Cultivated by the Incas before 3000 B.C., today quinoa cultivation occurs in more than 50 countries. It can tolerate water with elevated levels of salt, high winds, frosts, and droughts, which allows it to be cultivated in high-risk climate regions.
Quinoa (Chenopodium quinoa) was domesticated five thousand to seven thousand years ago by farmers living along the shores of Lake Titicaca. It is one of the few crops that can survive in the Andean Altiplano’s harsh clime, where – thanks to its diversity – it thrives at altitudes between 2,500 and 3,900 MASL. There are between two hundred and one thousand varieties of quinoa, depending on whom you ask and how they’re counting (Bazile and Baudron 2015). And this diversity can still be found around Lake Titicaca.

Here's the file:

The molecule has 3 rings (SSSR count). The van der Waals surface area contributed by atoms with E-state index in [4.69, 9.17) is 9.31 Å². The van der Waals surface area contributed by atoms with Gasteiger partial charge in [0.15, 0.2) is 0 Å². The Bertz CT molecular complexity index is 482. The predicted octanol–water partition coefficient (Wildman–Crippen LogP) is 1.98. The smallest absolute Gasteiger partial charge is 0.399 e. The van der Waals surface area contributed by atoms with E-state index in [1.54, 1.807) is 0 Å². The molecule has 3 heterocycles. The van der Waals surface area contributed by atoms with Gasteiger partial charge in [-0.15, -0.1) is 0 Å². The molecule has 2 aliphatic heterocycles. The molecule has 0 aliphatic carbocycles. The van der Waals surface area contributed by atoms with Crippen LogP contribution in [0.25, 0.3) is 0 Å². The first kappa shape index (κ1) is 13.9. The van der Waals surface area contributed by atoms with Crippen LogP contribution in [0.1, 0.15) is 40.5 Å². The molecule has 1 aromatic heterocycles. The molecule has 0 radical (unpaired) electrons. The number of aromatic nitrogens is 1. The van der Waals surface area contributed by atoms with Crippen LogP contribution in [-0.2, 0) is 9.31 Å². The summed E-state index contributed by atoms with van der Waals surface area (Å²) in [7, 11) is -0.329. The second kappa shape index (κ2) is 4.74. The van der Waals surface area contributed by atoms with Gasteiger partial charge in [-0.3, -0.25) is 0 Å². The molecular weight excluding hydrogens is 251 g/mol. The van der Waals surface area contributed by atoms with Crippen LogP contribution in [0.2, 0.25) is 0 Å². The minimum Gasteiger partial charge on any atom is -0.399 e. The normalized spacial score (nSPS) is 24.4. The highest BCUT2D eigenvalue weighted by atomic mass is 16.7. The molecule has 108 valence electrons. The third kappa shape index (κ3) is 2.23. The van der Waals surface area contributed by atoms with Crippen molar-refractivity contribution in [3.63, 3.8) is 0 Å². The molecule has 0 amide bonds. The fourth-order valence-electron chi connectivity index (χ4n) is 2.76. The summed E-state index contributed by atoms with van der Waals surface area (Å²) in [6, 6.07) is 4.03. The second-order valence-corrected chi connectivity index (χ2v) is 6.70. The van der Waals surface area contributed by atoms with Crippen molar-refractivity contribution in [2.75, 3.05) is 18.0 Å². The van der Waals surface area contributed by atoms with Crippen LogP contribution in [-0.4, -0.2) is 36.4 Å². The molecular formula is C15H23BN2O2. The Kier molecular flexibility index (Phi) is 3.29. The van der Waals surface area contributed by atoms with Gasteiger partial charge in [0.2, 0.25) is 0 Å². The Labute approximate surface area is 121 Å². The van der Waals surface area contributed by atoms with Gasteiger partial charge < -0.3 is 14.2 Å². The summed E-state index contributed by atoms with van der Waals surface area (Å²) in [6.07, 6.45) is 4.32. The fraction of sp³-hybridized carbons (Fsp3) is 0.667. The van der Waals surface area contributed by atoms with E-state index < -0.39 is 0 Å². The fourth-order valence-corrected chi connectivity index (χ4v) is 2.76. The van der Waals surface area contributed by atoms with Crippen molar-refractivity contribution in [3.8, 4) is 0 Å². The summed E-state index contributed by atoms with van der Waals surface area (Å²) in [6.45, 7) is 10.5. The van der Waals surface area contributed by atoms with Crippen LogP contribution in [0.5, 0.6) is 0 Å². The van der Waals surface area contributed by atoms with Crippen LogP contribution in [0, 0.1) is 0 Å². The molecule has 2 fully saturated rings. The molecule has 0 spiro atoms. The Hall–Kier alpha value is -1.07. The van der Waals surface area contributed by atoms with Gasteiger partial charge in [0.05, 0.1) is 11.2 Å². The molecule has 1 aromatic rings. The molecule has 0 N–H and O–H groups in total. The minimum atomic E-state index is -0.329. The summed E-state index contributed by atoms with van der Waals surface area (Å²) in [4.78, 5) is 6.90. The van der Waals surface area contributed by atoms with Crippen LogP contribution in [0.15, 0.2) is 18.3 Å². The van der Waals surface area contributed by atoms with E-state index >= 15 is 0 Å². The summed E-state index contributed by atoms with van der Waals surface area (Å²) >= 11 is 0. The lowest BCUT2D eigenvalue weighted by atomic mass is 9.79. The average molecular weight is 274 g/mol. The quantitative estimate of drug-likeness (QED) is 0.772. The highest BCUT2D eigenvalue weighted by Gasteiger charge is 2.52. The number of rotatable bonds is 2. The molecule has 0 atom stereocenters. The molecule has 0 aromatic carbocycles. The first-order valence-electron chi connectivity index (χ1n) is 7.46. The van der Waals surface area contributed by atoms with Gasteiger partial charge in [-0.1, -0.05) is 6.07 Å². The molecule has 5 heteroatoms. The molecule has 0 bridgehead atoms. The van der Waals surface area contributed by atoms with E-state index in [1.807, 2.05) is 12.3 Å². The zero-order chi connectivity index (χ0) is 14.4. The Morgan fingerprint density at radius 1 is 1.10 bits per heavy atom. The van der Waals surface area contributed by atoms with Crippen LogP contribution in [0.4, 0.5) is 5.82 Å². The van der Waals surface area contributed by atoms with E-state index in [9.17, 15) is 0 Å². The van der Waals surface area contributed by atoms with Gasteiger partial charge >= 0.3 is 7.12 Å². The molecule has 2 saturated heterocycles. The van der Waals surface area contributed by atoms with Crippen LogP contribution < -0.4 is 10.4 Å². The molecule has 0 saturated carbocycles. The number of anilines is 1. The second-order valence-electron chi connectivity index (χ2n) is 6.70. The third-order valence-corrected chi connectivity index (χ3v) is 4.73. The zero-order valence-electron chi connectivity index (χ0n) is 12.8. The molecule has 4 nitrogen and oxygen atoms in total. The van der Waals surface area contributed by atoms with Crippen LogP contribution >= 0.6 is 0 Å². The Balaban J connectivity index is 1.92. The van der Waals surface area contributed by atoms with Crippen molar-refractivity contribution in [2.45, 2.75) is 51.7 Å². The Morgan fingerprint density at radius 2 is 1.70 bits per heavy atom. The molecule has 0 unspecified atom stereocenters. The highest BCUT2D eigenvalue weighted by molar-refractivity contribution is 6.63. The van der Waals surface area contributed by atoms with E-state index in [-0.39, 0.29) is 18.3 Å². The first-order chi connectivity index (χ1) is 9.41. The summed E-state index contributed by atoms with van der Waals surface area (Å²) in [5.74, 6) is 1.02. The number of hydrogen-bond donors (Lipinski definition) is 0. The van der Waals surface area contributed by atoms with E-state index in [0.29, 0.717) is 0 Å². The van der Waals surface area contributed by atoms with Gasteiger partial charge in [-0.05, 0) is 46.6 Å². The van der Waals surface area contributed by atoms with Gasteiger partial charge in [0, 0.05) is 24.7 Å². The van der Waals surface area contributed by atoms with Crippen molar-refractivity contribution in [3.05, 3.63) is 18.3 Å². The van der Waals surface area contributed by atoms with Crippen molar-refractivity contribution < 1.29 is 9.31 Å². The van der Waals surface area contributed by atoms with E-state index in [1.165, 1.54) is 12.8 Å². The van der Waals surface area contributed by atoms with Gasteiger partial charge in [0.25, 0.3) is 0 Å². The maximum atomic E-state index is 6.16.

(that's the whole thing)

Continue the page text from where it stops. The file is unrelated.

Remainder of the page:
This campaign is made possible by the generous support of Corteva Agriscience.